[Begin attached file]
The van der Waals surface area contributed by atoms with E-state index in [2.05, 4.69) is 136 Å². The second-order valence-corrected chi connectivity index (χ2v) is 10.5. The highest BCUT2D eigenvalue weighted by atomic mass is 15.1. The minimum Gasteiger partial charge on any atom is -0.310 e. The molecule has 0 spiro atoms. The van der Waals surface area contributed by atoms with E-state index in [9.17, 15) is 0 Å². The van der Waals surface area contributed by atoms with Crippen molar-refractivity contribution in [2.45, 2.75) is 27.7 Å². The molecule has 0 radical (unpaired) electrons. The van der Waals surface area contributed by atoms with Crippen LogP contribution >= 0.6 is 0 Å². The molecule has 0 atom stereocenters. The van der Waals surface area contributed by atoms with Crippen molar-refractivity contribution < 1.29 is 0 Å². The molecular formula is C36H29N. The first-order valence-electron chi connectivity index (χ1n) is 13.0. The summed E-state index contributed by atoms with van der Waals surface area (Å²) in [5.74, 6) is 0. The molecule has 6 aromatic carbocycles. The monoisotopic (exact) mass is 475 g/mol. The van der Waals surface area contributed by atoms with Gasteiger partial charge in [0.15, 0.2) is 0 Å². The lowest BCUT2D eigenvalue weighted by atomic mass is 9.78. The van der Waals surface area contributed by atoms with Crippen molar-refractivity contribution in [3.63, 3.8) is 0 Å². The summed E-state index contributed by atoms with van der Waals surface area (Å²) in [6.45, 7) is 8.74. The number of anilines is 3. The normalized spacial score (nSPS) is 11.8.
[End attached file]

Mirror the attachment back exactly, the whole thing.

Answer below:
The van der Waals surface area contributed by atoms with E-state index in [2.05, 4.69) is 136 Å². The second-order valence-corrected chi connectivity index (χ2v) is 10.5. The highest BCUT2D eigenvalue weighted by atomic mass is 15.1. The minimum Gasteiger partial charge on any atom is -0.310 e. The molecule has 0 spiro atoms. The van der Waals surface area contributed by atoms with E-state index in [9.17, 15) is 0 Å². The van der Waals surface area contributed by atoms with Crippen molar-refractivity contribution in [2.45, 2.75) is 27.7 Å². The molecule has 0 radical (unpaired) electrons. The van der Waals surface area contributed by atoms with Crippen LogP contribution >= 0.6 is 0 Å². The molecule has 0 atom stereocenters. The van der Waals surface area contributed by atoms with Crippen molar-refractivity contribution < 1.29 is 0 Å². The molecular formula is C36H29N. The first-order valence-electron chi connectivity index (χ1n) is 13.0. The summed E-state index contributed by atoms with van der Waals surface area (Å²) in [5.74, 6) is 0. The molecule has 6 aromatic carbocycles. The monoisotopic (exact) mass is 475 g/mol. The van der Waals surface area contributed by atoms with Gasteiger partial charge in [0.15, 0.2) is 0 Å². The lowest BCUT2D eigenvalue weighted by atomic mass is 9.78. The van der Waals surface area contributed by atoms with Crippen molar-refractivity contribution in [3.63, 3.8) is 0 Å². The summed E-state index contributed by atoms with van der Waals surface area (Å²) in [6.45, 7) is 8.74. The number of anilines is 3. The normalized spacial score (nSPS) is 11.8.